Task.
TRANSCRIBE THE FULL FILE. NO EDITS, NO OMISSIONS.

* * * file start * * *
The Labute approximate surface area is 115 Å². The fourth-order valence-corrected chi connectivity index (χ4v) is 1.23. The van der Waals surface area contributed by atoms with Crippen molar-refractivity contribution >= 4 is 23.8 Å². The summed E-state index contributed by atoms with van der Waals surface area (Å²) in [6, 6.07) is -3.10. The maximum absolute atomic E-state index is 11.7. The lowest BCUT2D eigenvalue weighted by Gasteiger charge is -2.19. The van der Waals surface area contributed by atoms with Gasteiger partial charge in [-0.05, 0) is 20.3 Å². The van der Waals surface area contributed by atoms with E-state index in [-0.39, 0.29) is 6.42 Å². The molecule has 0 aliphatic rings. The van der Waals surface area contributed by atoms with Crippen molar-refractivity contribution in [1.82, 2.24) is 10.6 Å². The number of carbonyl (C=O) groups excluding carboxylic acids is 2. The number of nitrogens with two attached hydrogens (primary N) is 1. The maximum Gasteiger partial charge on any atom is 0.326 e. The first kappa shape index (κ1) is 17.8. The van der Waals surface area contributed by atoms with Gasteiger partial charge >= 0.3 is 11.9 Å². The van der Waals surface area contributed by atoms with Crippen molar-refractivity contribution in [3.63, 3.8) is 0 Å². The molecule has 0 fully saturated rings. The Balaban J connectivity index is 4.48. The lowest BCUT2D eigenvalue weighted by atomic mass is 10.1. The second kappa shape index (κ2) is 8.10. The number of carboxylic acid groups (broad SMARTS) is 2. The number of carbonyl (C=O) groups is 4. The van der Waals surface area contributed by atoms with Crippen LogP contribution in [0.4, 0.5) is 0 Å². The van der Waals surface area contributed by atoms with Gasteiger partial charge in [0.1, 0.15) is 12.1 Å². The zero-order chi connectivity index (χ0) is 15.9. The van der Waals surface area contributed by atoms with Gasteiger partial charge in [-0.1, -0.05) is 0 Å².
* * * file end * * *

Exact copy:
The Labute approximate surface area is 115 Å². The fourth-order valence-corrected chi connectivity index (χ4v) is 1.23. The van der Waals surface area contributed by atoms with Crippen molar-refractivity contribution >= 4 is 23.8 Å². The summed E-state index contributed by atoms with van der Waals surface area (Å²) in [6, 6.07) is -3.10. The maximum absolute atomic E-state index is 11.7. The lowest BCUT2D eigenvalue weighted by Gasteiger charge is -2.19. The van der Waals surface area contributed by atoms with Gasteiger partial charge in [-0.05, 0) is 20.3 Å². The van der Waals surface area contributed by atoms with E-state index in [-0.39, 0.29) is 6.42 Å². The molecule has 0 aliphatic rings. The van der Waals surface area contributed by atoms with Crippen molar-refractivity contribution in [1.82, 2.24) is 10.6 Å². The number of carbonyl (C=O) groups excluding carboxylic acids is 2. The number of nitrogens with two attached hydrogens (primary N) is 1. The maximum Gasteiger partial charge on any atom is 0.326 e. The first kappa shape index (κ1) is 17.8. The van der Waals surface area contributed by atoms with Gasteiger partial charge >= 0.3 is 11.9 Å². The van der Waals surface area contributed by atoms with Crippen molar-refractivity contribution in [3.63, 3.8) is 0 Å². The molecule has 0 fully saturated rings. The Balaban J connectivity index is 4.48. The lowest BCUT2D eigenvalue weighted by atomic mass is 10.1. The second kappa shape index (κ2) is 8.10. The number of carboxylic acid groups (broad SMARTS) is 2. The number of carbonyl (C=O) groups is 4. The van der Waals surface area contributed by atoms with Crippen LogP contribution in [0.4, 0.5) is 0 Å². The van der Waals surface area contributed by atoms with Gasteiger partial charge in [0.1, 0.15) is 12.1 Å². The zero-order chi connectivity index (χ0) is 15.9. The van der Waals surface area contributed by atoms with Gasteiger partial charge in [-0.1, -0.05) is 0 Å².